You are on page 1of 2



...Making spoken languages visible
...Phonics & phonemics for literacy
...Integrating vision and hearing


National Cued Speech
...promotes and supports the effective use
of Cued Speech for communication,
language acquisition, and literacy.

ee, er

aw, e, ue

a, i, oo

ou, ie

ae, oi

NCSA and its Deaf Children’s Literacy
Project provide:
• Information and support via toll-free
telephone/TTY service, e-mail, and mail.
• A network of affiliate centers and chapters.
• Publications, including the newsletter On
Cue, The Cued Speech Journal, and
• Cued Speech Discovery catalog bookstore.
• Sponsorship of family camps, workshops,
conferences and scholarships.
• Free first-year memberships for families of
children who are deaf or hard of hearing.
• Professional standards for the use of Cued
• Training and certification of Instructors of
Cued Speech
• Listings of certified instructors, Cued
Speech transliterators and job
• Support for equal access to
• Promotion of early identification of hearing
loss and parent education.
• Encouragement for research in the use of
Cued Speech.

ah, uh, oe

For more information, contact:
National Cued Speech Association
23970 Hermitage Road
Cleveland OH 44122-4008

d, p, zh

b, n, wh

g, j, th

k, v, TH, z

t, m, f

h, s, r

V/TTY: 800-459-3529; 216-292-6213

Cued Phonemes
Cued Hearing
Cued Speechreading
Cued Languages

w, l, sh

ng, y, ch


What do research and experience
tell us about Cued Speech?

What is Cued Speech?
Cued Speech is a visual communication system
which uses the mouth movements of speech in
combination with “cues” to make all the sounds
(phonemes) of spoken language look different.
What are the”“cues”?
When cueing English, 8 handshapes distinguish
among consonant phonemes and 4 locations
near the mouth distinguish among vowel
phonemes. A handshape and a location together
cue a syllable.
Can I use Cued Speech with other
communication systems?
Yes! Cued Speech complements all the various
auditory and signed language approaches. The
typical deaf cuer is flexible, able to communicate
with speech, speechreading, Cued Speech, and
signed language.
Why should I use Cued Speech?
Literacy is the original and primary goal of Cued
Speech, by providing the appropriate phonemic
language base for learning to read. Cued
Speech also supports the development of
lipreading, auditory discrimination, and
Can I use Cued Speech with other
Cued Speech has been adapted to more than
55 languages and dialects! Cued Speech
associations and centers are located around the

Who uses Cued Speech?
• Persons who are concerned for those with
speech, hearing, language, and literacy
Family members, friends, educators, speechlanguage pathologists, transliterators,
audiologists, babysitters,…

• Hearing
Cued Speech assists in processing auditory
information by breaking through the confusion
of incomplete and distorted sound. Continued
use of Cued Speech can lead to significant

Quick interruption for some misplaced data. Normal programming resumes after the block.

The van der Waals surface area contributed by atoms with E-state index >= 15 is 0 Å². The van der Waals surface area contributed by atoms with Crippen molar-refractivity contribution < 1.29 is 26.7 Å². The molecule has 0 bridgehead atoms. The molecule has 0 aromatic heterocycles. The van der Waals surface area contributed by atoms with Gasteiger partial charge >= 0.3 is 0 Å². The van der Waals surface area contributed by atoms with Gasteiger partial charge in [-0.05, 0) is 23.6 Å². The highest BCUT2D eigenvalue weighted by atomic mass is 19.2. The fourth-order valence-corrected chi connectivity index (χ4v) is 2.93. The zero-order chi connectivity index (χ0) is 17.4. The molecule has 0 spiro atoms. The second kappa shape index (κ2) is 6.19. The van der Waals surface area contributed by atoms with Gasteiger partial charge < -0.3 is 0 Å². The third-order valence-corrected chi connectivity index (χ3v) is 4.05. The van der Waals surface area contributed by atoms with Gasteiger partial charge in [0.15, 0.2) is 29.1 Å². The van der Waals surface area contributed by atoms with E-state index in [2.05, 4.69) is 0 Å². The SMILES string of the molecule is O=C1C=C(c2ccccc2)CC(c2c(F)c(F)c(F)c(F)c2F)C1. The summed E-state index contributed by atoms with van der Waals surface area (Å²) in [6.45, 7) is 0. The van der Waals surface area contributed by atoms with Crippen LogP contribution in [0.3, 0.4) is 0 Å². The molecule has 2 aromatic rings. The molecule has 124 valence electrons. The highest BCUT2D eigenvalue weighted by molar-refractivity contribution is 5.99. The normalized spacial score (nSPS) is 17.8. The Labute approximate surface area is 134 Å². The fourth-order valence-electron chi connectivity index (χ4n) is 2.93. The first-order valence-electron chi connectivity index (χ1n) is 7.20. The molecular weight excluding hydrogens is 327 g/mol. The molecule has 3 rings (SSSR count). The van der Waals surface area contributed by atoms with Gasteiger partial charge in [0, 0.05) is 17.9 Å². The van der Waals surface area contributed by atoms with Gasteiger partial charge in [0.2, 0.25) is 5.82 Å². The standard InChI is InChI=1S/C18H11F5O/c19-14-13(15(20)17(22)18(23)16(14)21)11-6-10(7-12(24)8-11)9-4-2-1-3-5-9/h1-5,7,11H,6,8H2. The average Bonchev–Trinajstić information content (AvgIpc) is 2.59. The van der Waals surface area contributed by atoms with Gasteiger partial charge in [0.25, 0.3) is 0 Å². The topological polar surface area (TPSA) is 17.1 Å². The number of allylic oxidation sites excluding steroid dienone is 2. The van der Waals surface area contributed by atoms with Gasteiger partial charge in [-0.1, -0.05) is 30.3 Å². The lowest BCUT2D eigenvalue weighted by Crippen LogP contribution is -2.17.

improvement in speech discrimination.

• Children and adults with communication,
language and literacy needs

Whether an individual is able to hear or is
unable to process auditory information
effectively, Cued Speech presents spoken
sounds visually, integrating the senses, to
avoid confusion and frustration.

Cued Speech can accelerate learning the
phonics of any language, articulation
therapy and remediation of learning

For individuals unable to speak, Nu-VueCue adapts Cued Speech into a grid.
• Children who are deaf or hard of hearing

With Cued Speech, deaf children see and
absorb the same phonemic language that
hearing children hear.

For children whose parents are deaf and
whose native language is a signed
language, Cued Speech can be used with
other cuers and at school to facilitate the
child’s acquisition of a second language,
such as English.
• Adults who are deaf or hard-of-hearing
Adults with progressive or sudden hearing loss
find that Cued Speech helps

overcome the frustration of lip-reading, and

maintain functional speech.

communicate consistently with Cued
• Deaf cuers often learn two or more
• Reading

Cochlear implants and Cued Speech are
powerful partners. For many, Cued Speech
accelerates the recognition of sounds received
via the implant. Implant users of all ages
appreciate the use of Cued Speech in difficult
listening situations.
• Speech
If development of speech is desired, Cued
Speech can support speech and
articulation skills by:
• focusing attention on the mouth
• reinforcing the pattern of phonemes within
a word or phrase
• identifying the speech sound(s) and
syllables being targeted
• being a motoric reminder and trigger of
speech production
• integrating sound, sight, and motor
aspects to make learning more fun!
• Speechreading
Cued Speech clarifies speechreading in cued
situations and often improves
in non-cued situations.
• Language
• Without additional disabilities, deaf children
with four or more years of consistent use of
Cued Speech master the syntax and
grammar of spoken language.
• Deaf students reach their full language
and literacy potential if their family
members and educators continue to

Having access to and understanding the
phonemic base of spoken languages is key to
learning to read for ALL children. Cued Speech:
• cues every phoneme
• focuses attention on the sequence of
sounds (phonemes) and syllables of
• provides visual access to rhyming
• enables the child to develop a
complete phonemic model of language
With consistent, effective use, deaf children who
communicate with Cued Speech develop the
language base that enables them to read at the
same level and use similar reading strategies as
if they were hearing.
Cued Speech use can solve the literacy
problem for most deaf children.